Grange (Fonds) Raising for Peace and Plenty Farm – The Bloom


Melinda and Simon of Peace and Plenty Farm, located in Kelseyville in Lake County, Northern California, grow four-season vegetables, lavender, flowers and saffron. They are the largest saffron producers in North America! Although it may look like a large farm, they are quite small – just over 2 acres of cultivated land. Owners Melinda and Simon do much of the building and farming themselves.

Since the farm started in 2017, they’ve built a market garden, two Airbnbs for farm stays, a commercial kitchen, a farm stand, cold rooms, hoop houses, and intern housing, but there are something they haven’t worked on yet: the barn.

Built in the late 1800s, the barn was originally used for hay storage and milking. It was the center of the thriving farm then, just as it is the center of our farm today. The difference, however, is that the barn is currently in poor condition. There are major works to be done to make it habitable and ensure its future. The barn is the backdrop for much of what we do on the farm, but that’s all it is at the moment – ​​a backdrop, not a usable structure.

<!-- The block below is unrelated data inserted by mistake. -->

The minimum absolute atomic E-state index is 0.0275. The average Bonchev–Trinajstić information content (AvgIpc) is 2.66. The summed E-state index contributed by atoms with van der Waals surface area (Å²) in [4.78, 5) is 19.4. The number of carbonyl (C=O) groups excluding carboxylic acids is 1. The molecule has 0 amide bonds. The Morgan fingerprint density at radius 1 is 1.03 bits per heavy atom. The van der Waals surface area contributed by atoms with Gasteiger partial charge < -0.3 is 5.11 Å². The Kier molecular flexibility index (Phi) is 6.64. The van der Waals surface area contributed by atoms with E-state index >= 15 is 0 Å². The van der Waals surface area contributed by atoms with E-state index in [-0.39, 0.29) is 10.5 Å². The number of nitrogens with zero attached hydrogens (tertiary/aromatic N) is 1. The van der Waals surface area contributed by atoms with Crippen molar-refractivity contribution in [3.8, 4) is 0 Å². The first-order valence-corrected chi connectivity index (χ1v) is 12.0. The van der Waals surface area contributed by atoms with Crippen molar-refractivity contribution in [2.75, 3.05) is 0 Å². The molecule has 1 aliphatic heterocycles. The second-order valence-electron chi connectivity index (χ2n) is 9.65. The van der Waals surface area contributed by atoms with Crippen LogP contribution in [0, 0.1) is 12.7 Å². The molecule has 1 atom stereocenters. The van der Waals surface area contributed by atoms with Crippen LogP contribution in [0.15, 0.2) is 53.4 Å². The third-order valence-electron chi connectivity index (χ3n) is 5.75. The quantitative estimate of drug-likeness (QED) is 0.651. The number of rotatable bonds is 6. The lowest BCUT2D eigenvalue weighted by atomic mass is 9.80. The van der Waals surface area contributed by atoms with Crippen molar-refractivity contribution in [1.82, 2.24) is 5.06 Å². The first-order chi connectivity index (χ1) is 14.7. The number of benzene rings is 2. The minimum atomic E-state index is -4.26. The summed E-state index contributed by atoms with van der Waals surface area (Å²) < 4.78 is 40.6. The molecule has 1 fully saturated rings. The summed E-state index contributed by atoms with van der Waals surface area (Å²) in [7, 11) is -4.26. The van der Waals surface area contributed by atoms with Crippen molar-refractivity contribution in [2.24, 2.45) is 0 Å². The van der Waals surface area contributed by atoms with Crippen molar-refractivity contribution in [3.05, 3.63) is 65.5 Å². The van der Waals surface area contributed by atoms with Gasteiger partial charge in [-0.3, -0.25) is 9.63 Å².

Barns have always been an integral part of the functionality of a farm. Because barns are large, expensive structures, communities in the past would often come together and pool their resources to help build or rebuild another community member’s barn; it was called a “barn raising”.

This fundraising effort would allow us to complete some essential renovations – a new roof and center beams, concrete floor and secure doors – transforming the barn into a multifunctional community space.

Future uses include providing space for the processing of our diverse cultures, hosting farm dinners and groups including school outings, proms, local club meetings, weddings, groups yoga and quilt shows. The possibilities are truly endless.

The costs of hiring an engineer to ensure the barn is safe and up to permit requirements and the cost of flooring, new roofing and doors are more than Melinda and Simon can cover alone. Their goal is ambitious: $150,000, because rebuilding an old barn costs almost as much as building one from scratch. They are so honored to have the privilege of preserving this historical treasure but need your help.

Please consider donating to the barn-raising. Every bit adds up to make this happen!

To watch the video, click here.

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